Data of 30M Santander customers for sale, ShinyHunters take the spotlight


Two weeks after Santander Bank announced a cybersecurity incident, ShinyHunters, a notorious threat actor, has posted data for sale on BreachForums, an illicit marketplace. The breach allegedly affects 30 million customers from Spain, Chile, and Uruguay.

Santander is the largest banking group in Spain by a considerable margin and one of the world’s best-known financial services groups.

ShinyHunters claims to have the records of 30 million customers, six million account numbers and balances, 28 million credit card numbers, HR employee lists, consumer citizenship information, and “much more.”

The data is being offered for a price of $2 million as a one-time sale.

“Santander is also very welcome if they want to buy this data,” the threat actor’s post reads.

The bank previously acknowledged that it’s aware of unauthorized access to the database hosted by a third-party provider.

“It has affected clients of Santander Chile, Spain, and Uruguay as well as employees of the institution,” Santander confirmed on May 14th, 2024.

The Dark Web informer, a dark web tracker on X, reviewed 6,346 rows of data in the provided CSV sample and concluded that it appears legitimate “on first look.”

Santander also confirmed that client funds were safe and that there was no indication of any compromised passwords or keys. The bank also “has activated its protocols to manage these cases, blocking access to the information that was irregularly accessed.”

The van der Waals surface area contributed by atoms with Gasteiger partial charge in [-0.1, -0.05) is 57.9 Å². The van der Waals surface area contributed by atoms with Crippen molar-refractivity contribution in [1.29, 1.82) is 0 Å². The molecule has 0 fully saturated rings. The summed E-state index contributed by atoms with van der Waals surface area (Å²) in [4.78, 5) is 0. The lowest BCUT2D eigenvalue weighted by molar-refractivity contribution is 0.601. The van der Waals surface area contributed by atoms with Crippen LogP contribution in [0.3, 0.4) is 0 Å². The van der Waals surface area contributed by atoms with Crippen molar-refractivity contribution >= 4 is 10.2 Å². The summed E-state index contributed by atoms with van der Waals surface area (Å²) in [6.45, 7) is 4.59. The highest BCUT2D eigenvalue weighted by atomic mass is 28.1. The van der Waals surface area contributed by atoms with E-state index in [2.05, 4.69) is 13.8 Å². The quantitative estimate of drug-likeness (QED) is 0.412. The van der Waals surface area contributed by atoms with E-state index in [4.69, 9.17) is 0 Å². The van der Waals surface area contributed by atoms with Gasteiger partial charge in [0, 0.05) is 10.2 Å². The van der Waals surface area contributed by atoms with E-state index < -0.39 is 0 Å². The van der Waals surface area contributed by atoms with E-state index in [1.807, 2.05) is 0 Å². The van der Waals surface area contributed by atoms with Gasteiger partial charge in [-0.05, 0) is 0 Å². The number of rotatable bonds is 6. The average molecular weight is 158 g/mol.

“The bank's operations and systems, meanwhile, have not been affected and are functioning normally,” Santander said and warned to be alert customers to be aware of phishing schemes.

That’s the second huge data trove ShinyHunters has put for sale on the recently rebooted illicit marketplace BreachForums. Earlier this week, they announced a bargain price of $500,000 for the alleged customer dataset of 560 million Ticketmaster users.

ShinyHunters has a track record of multiple high-profile data breaches that have cost their victims, including Microsoft, Mashable, and Pluto TV, tens of millions of dollars. In spring 2022, the cybergang breached AT&T and T-Mobile within days of each other, exfiltrating the personal data of a combined 110 million users.